There will be a time, hopefully in the not too distant future when rugby’s administrators will look back on the decision to shut down their sport due to the Covid-19 coronavirus pandemic as the easy part, writes
Getting professional rugby started again when the dust has settled and we can all return to some form of normality after this period of unprecedented public health-related restrictions will be an altogether more complicated process.
Monday’s separate announcements to postpone the Heineken Champions Cup quarter-finals and suspend the English Premiership season completed the indefinite shutdown of professional rugby in this part of the world, leaving players with individual fitness programmes and supporters with no live sport to watch.
The decisions were followed by pledges to deliver satisfactory conclusions to the campaigns now on hiatus, all with the caveat that to make that happen, spectator health as well as that of the protagonists would have to be central to any decision to resume competitive rugby.
Just what happens when the red light turns green and play is able to restart remains very much up in the air, however.
Different unions have suspended rugby activity for different periods of time.
The IRFU has followed current Irish government guidelines and brought a halt to all activity until March 29, European Professional Club Rugby has postponed its April 3-5 Champions and Challenge cup quarter-finals while the Guinness PRO14 season is set to resume on April 10 but the English game will be in lockdown for five weeks until April 14.
Even if the PRO14 does resume on that target date, it will mean five rounds of play will have been lost with three further rounds to complete before the play-offs.
By comparison, EPCR’s commitment to completing its schedule seems like a walk in the park. Of its 67 total matches to find Europe’s champion club, there are just seven knockout games to negotiate, four quarters, two semi-finals and a final, set for May 23.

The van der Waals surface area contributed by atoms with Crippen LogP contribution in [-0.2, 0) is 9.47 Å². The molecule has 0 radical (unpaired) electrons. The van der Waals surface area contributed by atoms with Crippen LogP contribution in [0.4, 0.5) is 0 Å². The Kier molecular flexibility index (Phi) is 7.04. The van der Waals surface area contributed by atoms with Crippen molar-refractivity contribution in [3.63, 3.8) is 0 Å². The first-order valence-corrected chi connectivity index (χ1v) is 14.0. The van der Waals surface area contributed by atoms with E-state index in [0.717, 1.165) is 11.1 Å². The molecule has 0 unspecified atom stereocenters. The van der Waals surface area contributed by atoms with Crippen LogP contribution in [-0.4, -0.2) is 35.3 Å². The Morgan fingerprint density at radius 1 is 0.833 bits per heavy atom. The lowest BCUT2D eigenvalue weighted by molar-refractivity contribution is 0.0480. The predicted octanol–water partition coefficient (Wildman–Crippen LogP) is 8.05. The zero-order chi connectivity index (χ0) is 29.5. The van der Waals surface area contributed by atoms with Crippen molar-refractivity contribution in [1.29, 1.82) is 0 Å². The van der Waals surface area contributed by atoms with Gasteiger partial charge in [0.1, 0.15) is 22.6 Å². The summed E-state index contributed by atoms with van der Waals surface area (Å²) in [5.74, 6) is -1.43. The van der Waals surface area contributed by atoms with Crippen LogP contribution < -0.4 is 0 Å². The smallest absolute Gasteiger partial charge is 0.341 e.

Yet the open-ended situation presented by this pandemic means there is little any sporting organisation can do in the way of planning for a resumption and EPCR is as compromised as any league in that respect, both it and the PRO14 further complicated by their cross-border elements.
With two teams from Ireland, three from England and two from France still in the Champions Cup last eight and fixtures scheduled for all three countries you have three different governmental approaches to the current crisis and there will be three separate public health boxes to tick before EPCR can contemplate rearranging the quarters.
The competition organisers will need green lights in all three jurisdictions before they can ask clubs to even start planning travel to the respective venues in Dublin, Exeter, Toulouse, and Clermont-Ferrand.
Similarly in the PRO14, where five unions are represented.
So how will rugby sort out the pending fixture pile-up? The consensus appears that there is little appetite to see matches played behind closed doors.
The foremost priority is to get to a place where leagues and competitions can stage matches in a way that satisfies the health and safety of all players, home and away, club personnel, stadium matchday staff, and supporters while also being free of restrictions on movement between countries and local measures banning mass gatherings.
By then there will doubtless be a healthy appetite for getting back to normal, both resuming playing and coaching careers and attending live sport or watching it on television.
That places an onus on the administrators to make sure they’re ready to go with a coherent plan to get rugby back on the agenda.
Also to be considered are the competing elements within rugby. With four postponed men’s Guinness Six Nations fixtures to rearrange, and summer Test series and tours still, as it stands, to negotiate, as well as the regular season club competitions to complete, it is no wonder one administrative insider put it as being “like starting a massive jigsaw without any of the edge pieces”.
There is currently no starting point where you can map out a straight-edge border and work inwards from because everything remains up in the air and there is no indication yet of when the picture will become clearer.
Yet no-one in rugby’s head offices will be sitting on their hands. We are assured that every single option and idea is being looked at and stress-tested as the sport, like the rest of us waits to learn where we will be with Covid-19, be it in four or 14 weeks.
There will be a time, hopefully in the not too distant future when rugby’s administrators will look back on the decision to shut down their sport due to the Covid-19 coronavirus pandemic as the easy part.